The county is dealing with a rise in heroin use, police have said, along with the prescription drug epidemic. Deweese, who took office in January, vowed to ramp up the county's drug task force during his campaign.
Deweese, a longtime National Guard member, believes his contacts with the Guard helped bring Lowe to the department, and the county's designation as a "High Intensity Drug Trafficking Area" also helped.
That designation allows counties to be involved in a program that's meant to enhance and coordinate drug control efforts among local, state and federal law enforcement agencies.
The National Guard pays Lowe's salary, Deweese said. Some of the money comes from the West Virginia National Guard Counterdrug Forfeiture Fund. Deweese said he's still working out details about how Putnam will be required to contribute to the forfeiture program.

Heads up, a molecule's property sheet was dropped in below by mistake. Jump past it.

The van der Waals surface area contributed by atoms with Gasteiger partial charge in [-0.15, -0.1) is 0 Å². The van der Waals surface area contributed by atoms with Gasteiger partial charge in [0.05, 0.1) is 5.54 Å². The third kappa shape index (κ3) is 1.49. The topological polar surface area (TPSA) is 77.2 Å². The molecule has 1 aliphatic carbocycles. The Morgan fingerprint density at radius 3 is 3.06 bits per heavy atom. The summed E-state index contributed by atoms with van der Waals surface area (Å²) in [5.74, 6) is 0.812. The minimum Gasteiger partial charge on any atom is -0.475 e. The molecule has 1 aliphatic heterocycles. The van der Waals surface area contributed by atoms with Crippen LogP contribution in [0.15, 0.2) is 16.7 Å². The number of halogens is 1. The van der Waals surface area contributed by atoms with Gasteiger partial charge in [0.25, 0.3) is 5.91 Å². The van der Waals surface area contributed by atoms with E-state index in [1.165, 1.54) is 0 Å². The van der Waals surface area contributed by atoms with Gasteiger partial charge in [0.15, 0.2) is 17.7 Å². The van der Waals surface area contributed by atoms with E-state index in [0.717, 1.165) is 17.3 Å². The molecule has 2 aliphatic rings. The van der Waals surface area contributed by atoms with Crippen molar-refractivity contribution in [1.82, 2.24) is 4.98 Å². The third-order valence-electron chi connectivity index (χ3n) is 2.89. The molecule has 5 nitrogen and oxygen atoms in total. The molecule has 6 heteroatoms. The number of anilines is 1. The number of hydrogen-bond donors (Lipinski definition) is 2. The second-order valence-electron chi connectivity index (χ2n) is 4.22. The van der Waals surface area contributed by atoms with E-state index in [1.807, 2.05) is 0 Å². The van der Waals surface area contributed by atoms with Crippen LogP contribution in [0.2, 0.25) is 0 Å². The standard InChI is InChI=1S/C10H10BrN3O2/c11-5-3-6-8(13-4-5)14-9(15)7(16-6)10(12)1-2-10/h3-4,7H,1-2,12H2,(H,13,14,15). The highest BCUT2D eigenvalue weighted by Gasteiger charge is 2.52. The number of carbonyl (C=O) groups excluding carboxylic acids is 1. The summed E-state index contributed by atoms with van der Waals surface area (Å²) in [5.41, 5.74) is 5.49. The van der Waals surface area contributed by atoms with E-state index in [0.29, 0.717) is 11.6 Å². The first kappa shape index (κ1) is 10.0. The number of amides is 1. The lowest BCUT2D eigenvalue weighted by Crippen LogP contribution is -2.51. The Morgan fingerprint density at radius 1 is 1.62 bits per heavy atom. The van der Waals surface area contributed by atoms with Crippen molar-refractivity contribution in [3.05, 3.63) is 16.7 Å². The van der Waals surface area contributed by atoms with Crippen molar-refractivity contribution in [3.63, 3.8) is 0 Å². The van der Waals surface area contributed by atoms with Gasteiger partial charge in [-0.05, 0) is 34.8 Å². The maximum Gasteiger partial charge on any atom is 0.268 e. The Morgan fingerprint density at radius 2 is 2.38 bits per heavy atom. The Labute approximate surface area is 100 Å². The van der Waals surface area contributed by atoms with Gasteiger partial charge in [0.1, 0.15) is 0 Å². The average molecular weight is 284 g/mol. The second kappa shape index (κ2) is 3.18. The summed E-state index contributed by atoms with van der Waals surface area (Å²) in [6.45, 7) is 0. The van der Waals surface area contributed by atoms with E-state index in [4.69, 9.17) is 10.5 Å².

"Normally, once you do a forfeiture, for instance, go into a house and collect $10,000, it's broken down by the percentage of officers assigned to that department.
"If [we] have four officers, 80 percent goes to us and 10 percent would go to the Guard and another 10 percent might go to another agency," he said.
Deweese also has recruited a federal Alcohol, Tobacco and Firearms agent to assist the drug task force and he plans to add more. An officer from the Hurricane Police Department will join the task force, too, he said.
Reach Kate White at kate.wh...@wvgazette.com or 304-348-1254.